The source said Ms Eagle - who had clashed with former London mayor Ken Livingstone over a defence policy review they were jointly overseeing - had been keen to take on the culture brief.

Mr McFadden, whose place is being taken by Pat Glass, said he originally accepted his job because the looming EU referendum was of "crucial importance".

"Tonight Mr Corbyn has told me he does not want me to continue to serve on his frontbench, in particular because of questions I asked about terrorism and national security in the Commons statement following the Paris terrorist attacks," Mr McFadden said.

"It is his prerogative to decide his front bench team and I will continue to support and work for Labour in any way I can."

He added: "I hope Labour retains its strong and clear position to campaign for the United Kingdom to remain in the EU."

Mr Benn posted on Twitter: "Pat McFadden made an outstanding contribution as shadow minister in arguing the case for Britain's place in EU. Privilege to work with him."

Labour backbencher Wes Streeting said he was "gutted" by the news, branding the leadership "a shower".

"Crucial year with EU ref and we've lost an experienced heavyweight. What a shower," he wrote.

Appearing on ITV's Good Morning Britain, John McDonnell dismissed speculation over Mr Benn's position as "a lot of hype" and compared Mr Corbyn to Arsenal manager Arsene Wenger.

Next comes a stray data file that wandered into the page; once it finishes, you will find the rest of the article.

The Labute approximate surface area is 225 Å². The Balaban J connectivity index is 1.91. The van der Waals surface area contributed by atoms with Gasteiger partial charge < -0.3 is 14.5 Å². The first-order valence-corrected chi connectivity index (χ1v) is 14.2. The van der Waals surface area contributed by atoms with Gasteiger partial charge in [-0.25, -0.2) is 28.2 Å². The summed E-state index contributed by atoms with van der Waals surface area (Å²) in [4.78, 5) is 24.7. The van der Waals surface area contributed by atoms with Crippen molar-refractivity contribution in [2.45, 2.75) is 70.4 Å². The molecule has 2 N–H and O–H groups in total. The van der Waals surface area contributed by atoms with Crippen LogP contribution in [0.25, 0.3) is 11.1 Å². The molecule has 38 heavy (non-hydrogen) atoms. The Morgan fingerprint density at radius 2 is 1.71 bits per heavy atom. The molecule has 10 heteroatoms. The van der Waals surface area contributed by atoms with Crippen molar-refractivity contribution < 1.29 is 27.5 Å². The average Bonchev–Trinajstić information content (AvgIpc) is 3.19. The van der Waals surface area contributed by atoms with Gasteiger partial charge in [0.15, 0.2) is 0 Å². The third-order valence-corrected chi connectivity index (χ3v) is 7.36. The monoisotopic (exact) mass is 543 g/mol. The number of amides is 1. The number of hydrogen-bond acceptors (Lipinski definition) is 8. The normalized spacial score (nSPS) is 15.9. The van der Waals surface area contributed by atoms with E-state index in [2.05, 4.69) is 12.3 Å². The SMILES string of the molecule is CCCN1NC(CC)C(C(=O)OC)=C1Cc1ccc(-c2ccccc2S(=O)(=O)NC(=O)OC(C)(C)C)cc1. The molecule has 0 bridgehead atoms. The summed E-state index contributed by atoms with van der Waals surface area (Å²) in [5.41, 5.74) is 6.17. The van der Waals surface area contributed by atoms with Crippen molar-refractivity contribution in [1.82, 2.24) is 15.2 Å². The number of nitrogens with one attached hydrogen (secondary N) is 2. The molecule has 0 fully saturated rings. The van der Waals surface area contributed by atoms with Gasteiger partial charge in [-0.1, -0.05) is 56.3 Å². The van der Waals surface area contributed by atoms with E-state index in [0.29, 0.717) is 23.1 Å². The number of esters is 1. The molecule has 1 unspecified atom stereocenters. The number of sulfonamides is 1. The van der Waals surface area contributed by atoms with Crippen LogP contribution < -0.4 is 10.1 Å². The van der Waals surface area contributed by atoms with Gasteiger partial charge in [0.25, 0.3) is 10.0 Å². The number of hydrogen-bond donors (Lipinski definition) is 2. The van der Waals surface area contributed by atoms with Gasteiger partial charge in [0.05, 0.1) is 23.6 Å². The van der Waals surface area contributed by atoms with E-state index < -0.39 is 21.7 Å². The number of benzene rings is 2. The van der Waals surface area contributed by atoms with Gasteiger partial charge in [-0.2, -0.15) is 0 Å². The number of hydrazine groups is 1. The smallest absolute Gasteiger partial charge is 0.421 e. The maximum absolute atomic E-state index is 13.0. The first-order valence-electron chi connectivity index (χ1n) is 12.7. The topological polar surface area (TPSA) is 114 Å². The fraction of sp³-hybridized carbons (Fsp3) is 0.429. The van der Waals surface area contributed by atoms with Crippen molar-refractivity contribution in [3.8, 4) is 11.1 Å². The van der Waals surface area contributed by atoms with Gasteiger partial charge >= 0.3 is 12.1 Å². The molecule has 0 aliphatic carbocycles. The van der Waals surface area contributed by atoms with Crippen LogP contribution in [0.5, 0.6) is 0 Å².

"Hilary was never going to go. Never going to go," the shadow chancellor said.

Labour's free vote over air strikes in Syria meant Mr Benn was at liberty to make the comments without fear of reprisal, said Mr McDonnell, who compared Mr Corbyn's attitude to the Prime Minister's offer of a free vote over Europe.

He rejected the suggestion the Labour leader had "dithered" over the shape of his new shadow cabinet.

Mr McDonnell said: "(Mr Corbyn) is re-dictating the terms of what leadership is all about. It's about bringing people in, building a team, being a good manager and that's what he's developing. He's an Arsene Wenger of politics."

He added that Ms Eagle had taken her "dream job" switching the defence and culture briefs.